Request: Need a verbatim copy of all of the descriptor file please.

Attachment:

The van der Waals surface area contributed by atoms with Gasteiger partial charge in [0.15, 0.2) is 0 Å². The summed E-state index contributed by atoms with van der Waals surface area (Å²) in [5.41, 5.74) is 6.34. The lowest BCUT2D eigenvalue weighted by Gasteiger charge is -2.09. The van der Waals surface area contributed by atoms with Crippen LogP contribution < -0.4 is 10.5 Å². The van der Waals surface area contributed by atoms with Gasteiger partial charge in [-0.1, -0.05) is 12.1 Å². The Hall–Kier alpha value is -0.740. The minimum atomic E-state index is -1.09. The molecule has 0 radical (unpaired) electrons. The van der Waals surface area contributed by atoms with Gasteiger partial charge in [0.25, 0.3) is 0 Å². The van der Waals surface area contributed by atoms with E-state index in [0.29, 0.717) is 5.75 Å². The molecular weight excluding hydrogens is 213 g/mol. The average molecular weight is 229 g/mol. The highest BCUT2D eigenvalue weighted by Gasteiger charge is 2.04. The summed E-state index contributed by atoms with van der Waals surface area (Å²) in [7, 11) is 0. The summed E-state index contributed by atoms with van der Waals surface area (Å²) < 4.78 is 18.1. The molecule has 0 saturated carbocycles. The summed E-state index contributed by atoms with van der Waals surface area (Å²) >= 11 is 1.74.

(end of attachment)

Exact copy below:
The van der Waals surface area contributed by atoms with Gasteiger partial charge in [0.15, 0.2) is 0 Å². The summed E-state index contributed by atoms with van der Waals surface area (Å²) in [5.41, 5.74) is 6.34. The lowest BCUT2D eigenvalue weighted by Gasteiger charge is -2.09. The van der Waals surface area contributed by atoms with Crippen LogP contribution < -0.4 is 10.5 Å². The van der Waals surface area contributed by atoms with Gasteiger partial charge in [-0.1, -0.05) is 12.1 Å². The Hall–Kier alpha value is -0.740. The minimum atomic E-state index is -1.09. The molecule has 0 radical (unpaired) electrons. The van der Waals surface area contributed by atoms with Gasteiger partial charge in [0.25, 0.3) is 0 Å². The van der Waals surface area contributed by atoms with E-state index in [0.29, 0.717) is 5.75 Å². The molecular weight excluding hydrogens is 213 g/mol. The average molecular weight is 229 g/mol. The highest BCUT2D eigenvalue weighted by Gasteiger charge is 2.04. The summed E-state index contributed by atoms with van der Waals surface area (Å²) in [7, 11) is 0. The summed E-state index contributed by atoms with van der Waals surface area (Å²) < 4.78 is 18.1. The molecule has 0 saturated carbocycles. The summed E-state index contributed by atoms with van der Waals surface area (Å²) >= 11 is 1.74.